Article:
Be able to recognize chip structures, especially memory
Know what the main components of an FPGA fabric are
Locating memory on a die image#
Are you curious about how an FPGA look like inside? Siliconpron houses integrated circuit die images including FPGAs.
Analyze the die image of an AMD 7-Series Artix FPGA xc7a50t.
Memory cells tend to have a very homogeneous and dense structure. Try to guess which patterns on the image could depict memory elements.
Analyzing the floorplan of an FPGA#
After you guessed which areas could house memory cells, we will test your guesses using a floorplan of xc7a50t in Vivado:
Fire up Vivado and click on
I/O Planning Project.
Import Ports (optional)window click
Do not import I/O ports ....
Default Partwindow, search for
xc7a50tand select one of them.
The shown parts only differ in their
I/O Pin Countand
Available IOBsbut not in any of the logic resources. This is a sign that they all have the same die.
Finish the project wizard. You will see the
I/O designwindow. On the right side you have
A single die can have different packages to meet different application requirements like maximum chip size, required number of data signals, temperature range etc. A die is connected to the pins of a package via a process called wire bonding. An example image is here. You see that the chip is bonded to the package using the pads on its four edges.
Now click on the
Deviceand maximize the window.
Zoom in and browse the components. You can see the name of these components by hovering on them.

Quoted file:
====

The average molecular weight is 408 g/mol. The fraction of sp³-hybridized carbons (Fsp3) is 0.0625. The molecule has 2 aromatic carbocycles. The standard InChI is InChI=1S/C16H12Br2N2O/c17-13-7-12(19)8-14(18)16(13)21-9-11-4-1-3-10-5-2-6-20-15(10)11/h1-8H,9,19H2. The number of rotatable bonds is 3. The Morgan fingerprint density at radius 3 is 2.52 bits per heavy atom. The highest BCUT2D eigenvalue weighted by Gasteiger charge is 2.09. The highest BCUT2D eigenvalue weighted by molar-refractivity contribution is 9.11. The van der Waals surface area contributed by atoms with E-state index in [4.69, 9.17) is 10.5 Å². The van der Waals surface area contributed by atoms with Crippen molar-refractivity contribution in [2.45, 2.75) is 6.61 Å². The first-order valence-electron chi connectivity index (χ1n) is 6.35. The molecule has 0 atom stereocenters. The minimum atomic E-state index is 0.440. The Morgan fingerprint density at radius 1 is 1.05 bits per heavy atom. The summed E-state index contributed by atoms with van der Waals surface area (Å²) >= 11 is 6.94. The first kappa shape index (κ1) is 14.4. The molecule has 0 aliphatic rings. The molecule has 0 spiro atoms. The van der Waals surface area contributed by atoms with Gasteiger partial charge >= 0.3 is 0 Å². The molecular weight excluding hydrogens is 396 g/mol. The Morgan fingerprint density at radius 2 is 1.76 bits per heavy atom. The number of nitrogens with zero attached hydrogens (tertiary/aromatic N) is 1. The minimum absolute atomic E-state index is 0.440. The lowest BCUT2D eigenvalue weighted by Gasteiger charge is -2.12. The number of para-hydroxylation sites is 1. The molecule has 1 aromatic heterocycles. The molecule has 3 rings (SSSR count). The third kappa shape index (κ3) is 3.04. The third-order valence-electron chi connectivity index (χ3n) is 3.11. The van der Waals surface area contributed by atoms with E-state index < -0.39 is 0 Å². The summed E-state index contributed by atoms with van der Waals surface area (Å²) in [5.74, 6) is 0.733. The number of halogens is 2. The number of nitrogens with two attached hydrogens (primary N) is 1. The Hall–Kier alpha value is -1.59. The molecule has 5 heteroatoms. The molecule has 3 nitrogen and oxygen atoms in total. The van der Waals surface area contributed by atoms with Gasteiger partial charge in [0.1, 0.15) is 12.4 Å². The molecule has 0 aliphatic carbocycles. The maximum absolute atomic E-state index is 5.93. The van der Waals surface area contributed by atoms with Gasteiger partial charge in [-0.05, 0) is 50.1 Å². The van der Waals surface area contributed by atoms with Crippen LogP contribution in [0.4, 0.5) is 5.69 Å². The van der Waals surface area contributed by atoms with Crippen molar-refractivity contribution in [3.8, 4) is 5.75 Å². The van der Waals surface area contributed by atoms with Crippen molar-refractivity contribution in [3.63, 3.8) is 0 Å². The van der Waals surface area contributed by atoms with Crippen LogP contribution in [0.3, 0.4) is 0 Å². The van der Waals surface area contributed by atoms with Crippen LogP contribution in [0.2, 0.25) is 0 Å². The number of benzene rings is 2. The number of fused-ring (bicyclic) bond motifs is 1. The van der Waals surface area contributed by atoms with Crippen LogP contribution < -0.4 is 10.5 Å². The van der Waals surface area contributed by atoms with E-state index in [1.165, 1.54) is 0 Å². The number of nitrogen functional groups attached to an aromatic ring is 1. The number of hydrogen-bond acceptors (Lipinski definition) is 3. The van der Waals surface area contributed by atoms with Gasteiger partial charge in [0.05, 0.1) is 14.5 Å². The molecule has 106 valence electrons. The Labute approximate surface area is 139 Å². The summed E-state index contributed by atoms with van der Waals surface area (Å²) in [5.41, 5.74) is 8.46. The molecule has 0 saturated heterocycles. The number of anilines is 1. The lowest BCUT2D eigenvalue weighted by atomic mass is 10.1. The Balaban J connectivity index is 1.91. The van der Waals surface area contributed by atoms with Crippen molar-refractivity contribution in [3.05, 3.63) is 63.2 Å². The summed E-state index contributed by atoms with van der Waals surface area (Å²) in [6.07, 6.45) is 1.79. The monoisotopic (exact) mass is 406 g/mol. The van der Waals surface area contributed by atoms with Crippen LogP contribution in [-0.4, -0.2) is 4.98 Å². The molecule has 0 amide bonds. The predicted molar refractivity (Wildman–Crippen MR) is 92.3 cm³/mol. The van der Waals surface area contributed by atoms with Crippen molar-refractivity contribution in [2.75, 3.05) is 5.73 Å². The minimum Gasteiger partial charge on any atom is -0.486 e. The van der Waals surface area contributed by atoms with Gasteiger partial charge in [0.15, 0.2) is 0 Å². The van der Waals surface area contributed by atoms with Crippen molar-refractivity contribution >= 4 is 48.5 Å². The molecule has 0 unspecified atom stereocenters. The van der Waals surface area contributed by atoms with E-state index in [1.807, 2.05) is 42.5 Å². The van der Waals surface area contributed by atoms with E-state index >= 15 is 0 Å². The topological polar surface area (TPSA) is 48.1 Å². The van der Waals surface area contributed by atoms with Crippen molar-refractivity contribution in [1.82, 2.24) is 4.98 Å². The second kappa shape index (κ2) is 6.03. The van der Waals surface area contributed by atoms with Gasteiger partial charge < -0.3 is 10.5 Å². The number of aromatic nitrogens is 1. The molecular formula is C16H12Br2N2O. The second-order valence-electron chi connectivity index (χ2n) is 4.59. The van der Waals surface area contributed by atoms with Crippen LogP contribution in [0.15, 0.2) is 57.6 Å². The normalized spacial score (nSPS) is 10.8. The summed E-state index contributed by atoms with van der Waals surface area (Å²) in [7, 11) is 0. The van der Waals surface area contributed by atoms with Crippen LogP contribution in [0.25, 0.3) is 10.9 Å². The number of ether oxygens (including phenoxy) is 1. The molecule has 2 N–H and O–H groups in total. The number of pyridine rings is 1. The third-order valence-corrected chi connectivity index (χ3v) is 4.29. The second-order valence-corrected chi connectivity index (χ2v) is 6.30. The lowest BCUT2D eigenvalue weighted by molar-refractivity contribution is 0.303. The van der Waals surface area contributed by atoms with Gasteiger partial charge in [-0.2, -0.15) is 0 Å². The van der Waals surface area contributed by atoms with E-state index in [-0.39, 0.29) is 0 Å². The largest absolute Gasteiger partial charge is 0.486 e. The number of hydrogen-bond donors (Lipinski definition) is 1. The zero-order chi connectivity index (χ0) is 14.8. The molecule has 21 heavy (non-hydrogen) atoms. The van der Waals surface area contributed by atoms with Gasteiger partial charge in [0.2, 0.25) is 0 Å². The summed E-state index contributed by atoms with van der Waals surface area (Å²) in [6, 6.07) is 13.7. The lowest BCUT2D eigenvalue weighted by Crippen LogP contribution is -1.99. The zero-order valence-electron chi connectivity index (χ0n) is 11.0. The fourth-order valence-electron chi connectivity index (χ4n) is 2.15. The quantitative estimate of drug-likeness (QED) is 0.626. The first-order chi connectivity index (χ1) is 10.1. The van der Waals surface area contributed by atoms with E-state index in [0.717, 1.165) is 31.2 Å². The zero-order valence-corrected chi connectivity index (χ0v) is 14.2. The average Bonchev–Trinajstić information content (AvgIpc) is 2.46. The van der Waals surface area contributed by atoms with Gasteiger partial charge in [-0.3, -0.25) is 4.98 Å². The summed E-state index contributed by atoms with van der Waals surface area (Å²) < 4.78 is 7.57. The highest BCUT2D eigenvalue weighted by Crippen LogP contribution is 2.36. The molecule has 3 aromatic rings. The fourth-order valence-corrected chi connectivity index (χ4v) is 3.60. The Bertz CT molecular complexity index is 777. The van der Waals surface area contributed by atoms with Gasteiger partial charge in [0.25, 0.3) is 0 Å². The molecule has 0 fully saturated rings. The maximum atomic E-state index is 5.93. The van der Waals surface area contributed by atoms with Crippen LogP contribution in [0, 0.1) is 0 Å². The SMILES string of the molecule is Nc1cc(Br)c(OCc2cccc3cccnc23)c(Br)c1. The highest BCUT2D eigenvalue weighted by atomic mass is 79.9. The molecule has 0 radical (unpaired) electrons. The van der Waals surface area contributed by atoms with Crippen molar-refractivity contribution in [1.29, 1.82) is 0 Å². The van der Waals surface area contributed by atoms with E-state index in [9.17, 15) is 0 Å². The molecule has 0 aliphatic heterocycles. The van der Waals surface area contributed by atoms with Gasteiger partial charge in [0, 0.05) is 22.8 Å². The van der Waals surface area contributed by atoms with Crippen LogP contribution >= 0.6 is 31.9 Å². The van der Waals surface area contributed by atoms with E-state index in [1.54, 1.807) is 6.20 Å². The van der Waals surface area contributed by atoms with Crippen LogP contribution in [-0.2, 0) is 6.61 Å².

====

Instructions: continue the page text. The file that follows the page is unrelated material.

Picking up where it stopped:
Which major components do you find on the FPGA fabric and what could the purpose of each component?
Solution to Exercise 182
The FPGA floorplan is organized in tiles which can in turn include one or many components.
CLBLL_L_X2Y149) tile is configurable logic block that can implement arbitrary logic and be connected to other logic resources.
CLB is the dominating resource in terms of count.
DSP_*tile houses multipliers and adders which are commonly used in signal filtering applications like convolution. DSP tiles are poured between CLBs.
BRAM_*tile houses block RAM which include optional FIFO circuitry around two smaller BRAM blocks (TODO check). These are poured between CLBs and provide larger memory compared to the FFs available in the CLBs.
IOBI/O blocks which are on the left and right borders of the die.
CMTclock-management tile for generating clocks at different frequencies or skews.
MONITOR_BOTincludes analog-digital converter (TODO: why this name?)
GTP_CHANNEL_*is a transceiver. It is used for (de-)serializing bits (SerDes) to (receive)transmit information to other chips (e.g., gigabit Ethernet).
Latest transceivers are capable of 112 Gb/s as of 2023.
This list is not exhaustive.
Comparing floorplan and die image structures#
Now try to match the features on the die image to the components on the floor plan. You should at least be able to recognize block RAMs.
Solution to Exercise 183
You have to flip the die image in your head to match the components that you discovered on the device map.
The very black parts of the image house the block RAMs. They are black because the memory cells tend to be very dense but homogeneous structures. We can test that by counting the on the left top of the image — there are 5
Each tile consists of two black areas with non-homogeneous area which probably contains the addressing and FIFO logic for two block RAMs.
The area on the left bottom of the die is very distinctive. It probably houses the transceivers.